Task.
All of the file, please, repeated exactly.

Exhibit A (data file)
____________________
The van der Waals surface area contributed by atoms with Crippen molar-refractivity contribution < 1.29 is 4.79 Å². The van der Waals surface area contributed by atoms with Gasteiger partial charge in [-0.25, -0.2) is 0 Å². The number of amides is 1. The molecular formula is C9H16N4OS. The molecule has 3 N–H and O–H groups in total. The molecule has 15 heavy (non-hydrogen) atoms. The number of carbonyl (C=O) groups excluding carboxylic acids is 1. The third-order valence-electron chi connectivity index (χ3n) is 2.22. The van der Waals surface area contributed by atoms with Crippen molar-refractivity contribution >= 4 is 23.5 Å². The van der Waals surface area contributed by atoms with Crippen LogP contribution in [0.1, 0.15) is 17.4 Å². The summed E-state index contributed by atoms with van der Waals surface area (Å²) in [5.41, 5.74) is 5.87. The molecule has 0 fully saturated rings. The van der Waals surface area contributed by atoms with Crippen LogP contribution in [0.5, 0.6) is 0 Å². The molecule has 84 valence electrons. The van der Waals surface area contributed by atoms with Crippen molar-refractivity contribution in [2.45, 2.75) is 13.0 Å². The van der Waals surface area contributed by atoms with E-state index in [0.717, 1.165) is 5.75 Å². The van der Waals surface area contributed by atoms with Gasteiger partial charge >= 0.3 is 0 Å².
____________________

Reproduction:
The van der Waals surface area contributed by atoms with Crippen molar-refractivity contribution < 1.29 is 4.79 Å². The van der Waals surface area contributed by atoms with Gasteiger partial charge in [-0.25, -0.2) is 0 Å². The number of amides is 1. The molecular formula is C9H16N4OS. The molecule has 3 N–H and O–H groups in total. The molecule has 15 heavy (non-hydrogen) atoms. The number of carbonyl (C=O) groups excluding carboxylic acids is 1. The third-order valence-electron chi connectivity index (χ3n) is 2.22. The van der Waals surface area contributed by atoms with Crippen molar-refractivity contribution >= 4 is 23.5 Å². The van der Waals surface area contributed by atoms with Crippen LogP contribution in [0.1, 0.15) is 17.4 Å². The summed E-state index contributed by atoms with van der Waals surface area (Å²) in [5.41, 5.74) is 5.87. The molecule has 0 fully saturated rings. The van der Waals surface area contributed by atoms with Crippen LogP contribution in [0.5, 0.6) is 0 Å². The molecule has 84 valence electrons. The van der Waals surface area contributed by atoms with Crippen molar-refractivity contribution in [2.45, 2.75) is 13.0 Å². The van der Waals surface area contributed by atoms with E-state index in [0.717, 1.165) is 5.75 Å². The van der Waals surface area contributed by atoms with Gasteiger partial charge >= 0.3 is 0 Å².